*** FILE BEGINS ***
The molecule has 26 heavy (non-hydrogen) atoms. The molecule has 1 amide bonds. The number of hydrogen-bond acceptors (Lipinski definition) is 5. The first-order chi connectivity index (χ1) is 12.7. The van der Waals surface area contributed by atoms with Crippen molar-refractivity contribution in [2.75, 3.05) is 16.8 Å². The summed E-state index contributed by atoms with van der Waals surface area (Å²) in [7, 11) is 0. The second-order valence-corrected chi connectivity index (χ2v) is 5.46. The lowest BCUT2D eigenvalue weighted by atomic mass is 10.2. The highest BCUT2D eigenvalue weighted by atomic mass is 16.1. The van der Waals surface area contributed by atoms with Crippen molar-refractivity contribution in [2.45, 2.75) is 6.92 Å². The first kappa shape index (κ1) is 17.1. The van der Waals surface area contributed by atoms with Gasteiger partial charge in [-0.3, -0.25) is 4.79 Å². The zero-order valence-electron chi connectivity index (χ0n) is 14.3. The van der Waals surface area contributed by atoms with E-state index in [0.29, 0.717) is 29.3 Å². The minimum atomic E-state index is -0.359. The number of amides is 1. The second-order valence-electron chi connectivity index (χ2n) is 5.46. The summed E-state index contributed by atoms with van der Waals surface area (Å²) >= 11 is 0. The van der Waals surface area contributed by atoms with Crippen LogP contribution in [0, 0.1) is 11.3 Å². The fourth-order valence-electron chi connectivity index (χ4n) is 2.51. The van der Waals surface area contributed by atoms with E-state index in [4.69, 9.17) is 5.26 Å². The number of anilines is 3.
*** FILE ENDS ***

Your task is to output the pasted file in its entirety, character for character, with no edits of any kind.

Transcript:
The molecule has 26 heavy (non-hydrogen) atoms. The molecule has 1 amide bonds. The number of hydrogen-bond acceptors (Lipinski definition) is 5. The first-order chi connectivity index (χ1) is 12.7. The van der Waals surface area contributed by atoms with Crippen molar-refractivity contribution in [2.75, 3.05) is 16.8 Å². The summed E-state index contributed by atoms with van der Waals surface area (Å²) in [7, 11) is 0. The second-order valence-corrected chi connectivity index (χ2v) is 5.46. The lowest BCUT2D eigenvalue weighted by atomic mass is 10.2. The highest BCUT2D eigenvalue weighted by atomic mass is 16.1. The van der Waals surface area contributed by atoms with Crippen molar-refractivity contribution in [2.45, 2.75) is 6.92 Å². The first kappa shape index (κ1) is 17.1. The van der Waals surface area contributed by atoms with Gasteiger partial charge in [-0.3, -0.25) is 4.79 Å². The zero-order valence-electron chi connectivity index (χ0n) is 14.3. The van der Waals surface area contributed by atoms with E-state index in [0.29, 0.717) is 29.3 Å². The minimum atomic E-state index is -0.359. The number of amides is 1. The second-order valence-electron chi connectivity index (χ2n) is 5.46. The summed E-state index contributed by atoms with van der Waals surface area (Å²) >= 11 is 0. The van der Waals surface area contributed by atoms with Crippen LogP contribution in [0, 0.1) is 11.3 Å². The fourth-order valence-electron chi connectivity index (χ4n) is 2.51. The van der Waals surface area contributed by atoms with E-state index in [4.69, 9.17) is 5.26 Å². The number of anilines is 3.